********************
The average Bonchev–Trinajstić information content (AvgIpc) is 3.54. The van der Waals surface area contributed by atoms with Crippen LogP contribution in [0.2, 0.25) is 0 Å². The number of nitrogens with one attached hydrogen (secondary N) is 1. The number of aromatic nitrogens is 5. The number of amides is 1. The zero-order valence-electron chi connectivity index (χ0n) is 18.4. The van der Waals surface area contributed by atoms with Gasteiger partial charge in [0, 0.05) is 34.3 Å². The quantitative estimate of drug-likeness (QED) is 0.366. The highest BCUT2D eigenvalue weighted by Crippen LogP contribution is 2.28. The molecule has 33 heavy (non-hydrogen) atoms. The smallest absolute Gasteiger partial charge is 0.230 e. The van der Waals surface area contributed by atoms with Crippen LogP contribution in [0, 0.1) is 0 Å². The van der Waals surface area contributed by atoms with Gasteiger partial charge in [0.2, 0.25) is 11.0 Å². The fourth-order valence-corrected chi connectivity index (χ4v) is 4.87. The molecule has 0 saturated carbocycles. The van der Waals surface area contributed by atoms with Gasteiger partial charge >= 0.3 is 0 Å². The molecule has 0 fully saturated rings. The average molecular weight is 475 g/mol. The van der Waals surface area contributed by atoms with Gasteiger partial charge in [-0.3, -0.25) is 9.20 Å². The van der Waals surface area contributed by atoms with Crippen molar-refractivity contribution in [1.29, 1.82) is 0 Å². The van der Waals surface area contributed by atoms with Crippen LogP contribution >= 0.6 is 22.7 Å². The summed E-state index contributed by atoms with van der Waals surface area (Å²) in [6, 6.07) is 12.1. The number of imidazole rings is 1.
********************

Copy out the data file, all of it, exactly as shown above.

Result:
The average Bonchev–Trinajstić information content (AvgIpc) is 3.54. The van der Waals surface area contributed by atoms with Crippen LogP contribution in [0.2, 0.25) is 0 Å². The number of nitrogens with one attached hydrogen (secondary N) is 1. The number of aromatic nitrogens is 5. The number of amides is 1. The zero-order valence-electron chi connectivity index (χ0n) is 18.4. The van der Waals surface area contributed by atoms with Gasteiger partial charge in [0, 0.05) is 34.3 Å². The quantitative estimate of drug-likeness (QED) is 0.366. The highest BCUT2D eigenvalue weighted by Crippen LogP contribution is 2.28. The molecule has 33 heavy (non-hydrogen) atoms. The smallest absolute Gasteiger partial charge is 0.230 e. The van der Waals surface area contributed by atoms with Crippen LogP contribution in [0, 0.1) is 0 Å². The van der Waals surface area contributed by atoms with Gasteiger partial charge in [0.2, 0.25) is 11.0 Å². The fourth-order valence-corrected chi connectivity index (χ4v) is 4.87. The molecule has 0 saturated carbocycles. The van der Waals surface area contributed by atoms with Gasteiger partial charge >= 0.3 is 0 Å². The molecule has 0 fully saturated rings. The average molecular weight is 475 g/mol. The van der Waals surface area contributed by atoms with Gasteiger partial charge in [-0.3, -0.25) is 9.20 Å². The van der Waals surface area contributed by atoms with Crippen molar-refractivity contribution in [1.29, 1.82) is 0 Å². The van der Waals surface area contributed by atoms with Crippen LogP contribution >= 0.6 is 22.7 Å². The summed E-state index contributed by atoms with van der Waals surface area (Å²) in [6, 6.07) is 12.1. The number of imidazole rings is 1.